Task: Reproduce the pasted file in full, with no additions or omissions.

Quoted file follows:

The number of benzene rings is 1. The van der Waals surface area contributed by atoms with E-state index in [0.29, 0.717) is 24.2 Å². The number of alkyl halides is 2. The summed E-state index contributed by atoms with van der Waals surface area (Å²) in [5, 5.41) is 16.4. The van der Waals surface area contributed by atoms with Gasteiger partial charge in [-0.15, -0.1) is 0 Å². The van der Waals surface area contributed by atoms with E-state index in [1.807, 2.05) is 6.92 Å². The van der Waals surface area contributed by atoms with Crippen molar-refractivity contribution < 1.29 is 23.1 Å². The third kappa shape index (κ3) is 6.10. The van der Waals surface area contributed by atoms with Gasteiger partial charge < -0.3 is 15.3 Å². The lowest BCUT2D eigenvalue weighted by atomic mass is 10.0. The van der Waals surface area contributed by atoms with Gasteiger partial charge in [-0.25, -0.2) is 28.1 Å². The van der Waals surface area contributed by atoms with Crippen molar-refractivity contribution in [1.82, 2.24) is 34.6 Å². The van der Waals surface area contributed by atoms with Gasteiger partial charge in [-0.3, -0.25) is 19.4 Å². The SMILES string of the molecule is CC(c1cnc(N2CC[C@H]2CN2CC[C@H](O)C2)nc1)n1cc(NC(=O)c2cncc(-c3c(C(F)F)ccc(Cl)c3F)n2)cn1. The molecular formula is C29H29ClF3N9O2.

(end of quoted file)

The number of benzene rings is 1. The van der Waals surface area contributed by atoms with E-state index in [0.29, 0.717) is 24.2 Å². The number of alkyl halides is 2. The summed E-state index contributed by atoms with van der Waals surface area (Å²) in [5, 5.41) is 16.4. The van der Waals surface area contributed by atoms with Gasteiger partial charge in [-0.15, -0.1) is 0 Å². The van der Waals surface area contributed by atoms with E-state index in [1.807, 2.05) is 6.92 Å². The van der Waals surface area contributed by atoms with Crippen molar-refractivity contribution < 1.29 is 23.1 Å². The third kappa shape index (κ3) is 6.10. The van der Waals surface area contributed by atoms with Gasteiger partial charge < -0.3 is 15.3 Å². The lowest BCUT2D eigenvalue weighted by atomic mass is 10.0. The van der Waals surface area contributed by atoms with Gasteiger partial charge in [-0.25, -0.2) is 28.1 Å². The van der Waals surface area contributed by atoms with Crippen molar-refractivity contribution in [1.82, 2.24) is 34.6 Å². The van der Waals surface area contributed by atoms with Gasteiger partial charge in [-0.3, -0.25) is 19.4 Å². The SMILES string of the molecule is CC(c1cnc(N2CC[C@H]2CN2CC[C@H](O)C2)nc1)n1cc(NC(=O)c2cncc(-c3c(C(F)F)ccc(Cl)c3F)n2)cn1. The molecular formula is C29H29ClF3N9O2.